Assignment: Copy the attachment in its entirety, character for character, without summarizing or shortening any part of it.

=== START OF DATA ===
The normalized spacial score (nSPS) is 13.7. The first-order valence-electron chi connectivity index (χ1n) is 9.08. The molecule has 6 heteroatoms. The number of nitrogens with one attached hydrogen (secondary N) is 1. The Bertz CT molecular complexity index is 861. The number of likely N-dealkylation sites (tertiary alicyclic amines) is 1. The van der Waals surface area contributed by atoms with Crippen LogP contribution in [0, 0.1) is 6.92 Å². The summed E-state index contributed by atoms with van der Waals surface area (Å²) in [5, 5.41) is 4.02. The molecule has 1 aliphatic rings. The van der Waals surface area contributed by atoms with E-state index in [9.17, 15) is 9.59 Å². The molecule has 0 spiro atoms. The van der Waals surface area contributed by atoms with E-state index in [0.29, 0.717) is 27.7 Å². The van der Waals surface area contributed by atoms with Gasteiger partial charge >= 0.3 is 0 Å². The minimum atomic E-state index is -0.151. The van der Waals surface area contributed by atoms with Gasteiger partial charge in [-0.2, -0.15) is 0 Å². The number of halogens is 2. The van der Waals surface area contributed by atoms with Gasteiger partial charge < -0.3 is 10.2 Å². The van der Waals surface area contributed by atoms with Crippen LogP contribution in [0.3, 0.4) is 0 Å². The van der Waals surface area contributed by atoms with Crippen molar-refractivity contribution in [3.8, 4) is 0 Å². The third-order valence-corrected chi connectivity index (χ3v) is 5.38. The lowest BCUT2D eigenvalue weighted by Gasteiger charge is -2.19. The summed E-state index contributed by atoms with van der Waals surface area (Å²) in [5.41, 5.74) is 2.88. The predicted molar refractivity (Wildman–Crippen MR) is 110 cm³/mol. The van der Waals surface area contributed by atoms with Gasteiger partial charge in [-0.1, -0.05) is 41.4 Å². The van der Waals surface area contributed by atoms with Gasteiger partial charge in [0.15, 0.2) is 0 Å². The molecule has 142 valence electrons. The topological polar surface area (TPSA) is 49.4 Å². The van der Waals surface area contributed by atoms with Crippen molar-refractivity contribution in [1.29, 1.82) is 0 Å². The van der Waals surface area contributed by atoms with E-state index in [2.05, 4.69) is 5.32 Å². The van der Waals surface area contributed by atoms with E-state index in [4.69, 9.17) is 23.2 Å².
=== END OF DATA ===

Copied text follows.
The normalized spacial score (nSPS) is 13.7. The first-order valence-electron chi connectivity index (χ1n) is 9.08. The molecule has 6 heteroatoms. The number of nitrogens with one attached hydrogen (secondary N) is 1. The Bertz CT molecular complexity index is 861. The number of likely N-dealkylation sites (tertiary alicyclic amines) is 1. The van der Waals surface area contributed by atoms with Crippen LogP contribution in [0, 0.1) is 6.92 Å². The summed E-state index contributed by atoms with van der Waals surface area (Å²) in [5, 5.41) is 4.02. The molecule has 1 aliphatic rings. The van der Waals surface area contributed by atoms with E-state index in [9.17, 15) is 9.59 Å². The molecule has 0 spiro atoms. The van der Waals surface area contributed by atoms with E-state index in [0.29, 0.717) is 27.7 Å². The van der Waals surface area contributed by atoms with Gasteiger partial charge >= 0.3 is 0 Å². The minimum atomic E-state index is -0.151. The van der Waals surface area contributed by atoms with Gasteiger partial charge in [-0.2, -0.15) is 0 Å². The number of halogens is 2. The van der Waals surface area contributed by atoms with Gasteiger partial charge < -0.3 is 10.2 Å². The van der Waals surface area contributed by atoms with Crippen LogP contribution in [0.3, 0.4) is 0 Å². The van der Waals surface area contributed by atoms with Crippen molar-refractivity contribution in [3.8, 4) is 0 Å². The third-order valence-corrected chi connectivity index (χ3v) is 5.38. The lowest BCUT2D eigenvalue weighted by Gasteiger charge is -2.19. The summed E-state index contributed by atoms with van der Waals surface area (Å²) in [5.41, 5.74) is 2.88. The predicted molar refractivity (Wildman–Crippen MR) is 110 cm³/mol. The van der Waals surface area contributed by atoms with Gasteiger partial charge in [-0.1, -0.05) is 41.4 Å². The van der Waals surface area contributed by atoms with Gasteiger partial charge in [0.15, 0.2) is 0 Å². The molecule has 142 valence electrons. The topological polar surface area (TPSA) is 49.4 Å². The van der Waals surface area contributed by atoms with Crippen molar-refractivity contribution in [1.29, 1.82) is 0 Å². The van der Waals surface area contributed by atoms with E-state index in [2.05, 4.69) is 5.32 Å². The van der Waals surface area contributed by atoms with E-state index in [4.69, 9.17) is 23.2 Å².